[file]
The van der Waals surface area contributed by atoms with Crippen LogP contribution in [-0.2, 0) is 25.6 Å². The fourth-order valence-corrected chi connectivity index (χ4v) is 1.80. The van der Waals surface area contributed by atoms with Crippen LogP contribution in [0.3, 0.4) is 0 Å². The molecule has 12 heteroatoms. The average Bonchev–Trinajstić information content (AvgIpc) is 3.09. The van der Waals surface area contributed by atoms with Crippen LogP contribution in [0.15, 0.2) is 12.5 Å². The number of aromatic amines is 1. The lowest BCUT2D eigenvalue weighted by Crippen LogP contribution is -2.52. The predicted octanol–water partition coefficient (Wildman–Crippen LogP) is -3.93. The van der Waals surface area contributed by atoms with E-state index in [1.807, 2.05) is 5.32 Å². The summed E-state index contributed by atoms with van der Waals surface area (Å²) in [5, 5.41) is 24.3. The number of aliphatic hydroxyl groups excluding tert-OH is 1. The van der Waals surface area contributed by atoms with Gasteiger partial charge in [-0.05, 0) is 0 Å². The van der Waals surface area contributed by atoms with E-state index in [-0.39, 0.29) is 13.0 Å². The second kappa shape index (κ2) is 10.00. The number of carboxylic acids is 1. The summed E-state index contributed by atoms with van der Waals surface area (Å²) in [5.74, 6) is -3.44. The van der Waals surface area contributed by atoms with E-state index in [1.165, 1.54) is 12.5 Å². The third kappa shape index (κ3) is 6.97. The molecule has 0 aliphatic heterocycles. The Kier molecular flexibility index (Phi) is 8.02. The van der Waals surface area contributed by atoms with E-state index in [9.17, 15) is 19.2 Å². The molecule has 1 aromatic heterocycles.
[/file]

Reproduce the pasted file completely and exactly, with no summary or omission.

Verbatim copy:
The van der Waals surface area contributed by atoms with Crippen LogP contribution in [-0.2, 0) is 25.6 Å². The fourth-order valence-corrected chi connectivity index (χ4v) is 1.80. The van der Waals surface area contributed by atoms with Crippen LogP contribution in [0.3, 0.4) is 0 Å². The molecule has 12 heteroatoms. The average Bonchev–Trinajstić information content (AvgIpc) is 3.09. The van der Waals surface area contributed by atoms with Crippen LogP contribution in [0.15, 0.2) is 12.5 Å². The number of aromatic amines is 1. The lowest BCUT2D eigenvalue weighted by Crippen LogP contribution is -2.52. The predicted octanol–water partition coefficient (Wildman–Crippen LogP) is -3.93. The van der Waals surface area contributed by atoms with E-state index in [1.807, 2.05) is 5.32 Å². The summed E-state index contributed by atoms with van der Waals surface area (Å²) in [5, 5.41) is 24.3. The number of aliphatic hydroxyl groups excluding tert-OH is 1. The van der Waals surface area contributed by atoms with Gasteiger partial charge in [-0.05, 0) is 0 Å². The van der Waals surface area contributed by atoms with E-state index in [-0.39, 0.29) is 13.0 Å². The second kappa shape index (κ2) is 10.00. The number of carboxylic acids is 1. The summed E-state index contributed by atoms with van der Waals surface area (Å²) in [5.74, 6) is -3.44. The van der Waals surface area contributed by atoms with E-state index in [1.165, 1.54) is 12.5 Å². The third kappa shape index (κ3) is 6.97. The molecule has 0 aliphatic heterocycles. The Kier molecular flexibility index (Phi) is 8.02. The van der Waals surface area contributed by atoms with E-state index in [9.17, 15) is 19.2 Å². The molecule has 1 aromatic heterocycles.